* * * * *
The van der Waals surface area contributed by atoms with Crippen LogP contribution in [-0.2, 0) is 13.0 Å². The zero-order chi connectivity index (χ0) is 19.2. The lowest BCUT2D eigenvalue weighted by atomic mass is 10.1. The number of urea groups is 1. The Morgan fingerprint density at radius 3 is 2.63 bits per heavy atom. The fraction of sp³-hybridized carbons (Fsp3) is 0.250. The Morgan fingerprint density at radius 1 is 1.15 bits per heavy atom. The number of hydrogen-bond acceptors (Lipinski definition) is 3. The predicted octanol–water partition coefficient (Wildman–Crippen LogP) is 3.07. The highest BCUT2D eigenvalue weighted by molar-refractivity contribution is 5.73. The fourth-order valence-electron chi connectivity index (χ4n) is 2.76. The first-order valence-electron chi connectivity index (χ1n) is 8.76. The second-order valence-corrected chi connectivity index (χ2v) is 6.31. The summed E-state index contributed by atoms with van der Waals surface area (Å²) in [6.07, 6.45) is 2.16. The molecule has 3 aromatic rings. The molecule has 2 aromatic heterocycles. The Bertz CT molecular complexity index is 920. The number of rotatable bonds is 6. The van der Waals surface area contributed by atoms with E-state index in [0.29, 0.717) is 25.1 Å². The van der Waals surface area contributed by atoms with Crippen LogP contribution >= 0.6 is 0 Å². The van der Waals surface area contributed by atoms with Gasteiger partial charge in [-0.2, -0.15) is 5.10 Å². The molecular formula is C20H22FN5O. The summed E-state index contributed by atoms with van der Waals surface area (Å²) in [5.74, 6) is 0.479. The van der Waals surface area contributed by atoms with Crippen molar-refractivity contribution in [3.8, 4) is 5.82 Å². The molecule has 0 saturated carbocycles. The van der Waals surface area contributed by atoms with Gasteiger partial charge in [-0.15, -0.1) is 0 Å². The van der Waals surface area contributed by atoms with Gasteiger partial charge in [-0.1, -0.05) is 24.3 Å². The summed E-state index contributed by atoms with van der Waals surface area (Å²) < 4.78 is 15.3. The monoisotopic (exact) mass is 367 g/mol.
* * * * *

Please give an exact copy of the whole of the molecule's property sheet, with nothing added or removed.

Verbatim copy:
The van der Waals surface area contributed by atoms with Crippen LogP contribution in [-0.2, 0) is 13.0 Å². The zero-order chi connectivity index (χ0) is 19.2. The lowest BCUT2D eigenvalue weighted by atomic mass is 10.1. The number of urea groups is 1. The Morgan fingerprint density at radius 3 is 2.63 bits per heavy atom. The fraction of sp³-hybridized carbons (Fsp3) is 0.250. The Morgan fingerprint density at radius 1 is 1.15 bits per heavy atom. The number of hydrogen-bond acceptors (Lipinski definition) is 3. The predicted octanol–water partition coefficient (Wildman–Crippen LogP) is 3.07. The highest BCUT2D eigenvalue weighted by molar-refractivity contribution is 5.73. The fourth-order valence-electron chi connectivity index (χ4n) is 2.76. The first-order valence-electron chi connectivity index (χ1n) is 8.76. The second-order valence-corrected chi connectivity index (χ2v) is 6.31. The summed E-state index contributed by atoms with van der Waals surface area (Å²) in [6.07, 6.45) is 2.16. The molecule has 3 aromatic rings. The molecule has 2 aromatic heterocycles. The Bertz CT molecular complexity index is 920. The number of rotatable bonds is 6. The van der Waals surface area contributed by atoms with E-state index in [0.29, 0.717) is 25.1 Å². The van der Waals surface area contributed by atoms with Crippen LogP contribution >= 0.6 is 0 Å². The van der Waals surface area contributed by atoms with Gasteiger partial charge in [-0.2, -0.15) is 5.10 Å². The molecular formula is C20H22FN5O. The summed E-state index contributed by atoms with van der Waals surface area (Å²) in [5.74, 6) is 0.479. The van der Waals surface area contributed by atoms with Crippen molar-refractivity contribution in [3.8, 4) is 5.82 Å². The molecule has 0 saturated carbocycles. The van der Waals surface area contributed by atoms with Gasteiger partial charge in [-0.15, -0.1) is 0 Å². The van der Waals surface area contributed by atoms with Gasteiger partial charge in [-0.1, -0.05) is 24.3 Å². The summed E-state index contributed by atoms with van der Waals surface area (Å²) < 4.78 is 15.3. The monoisotopic (exact) mass is 367 g/mol.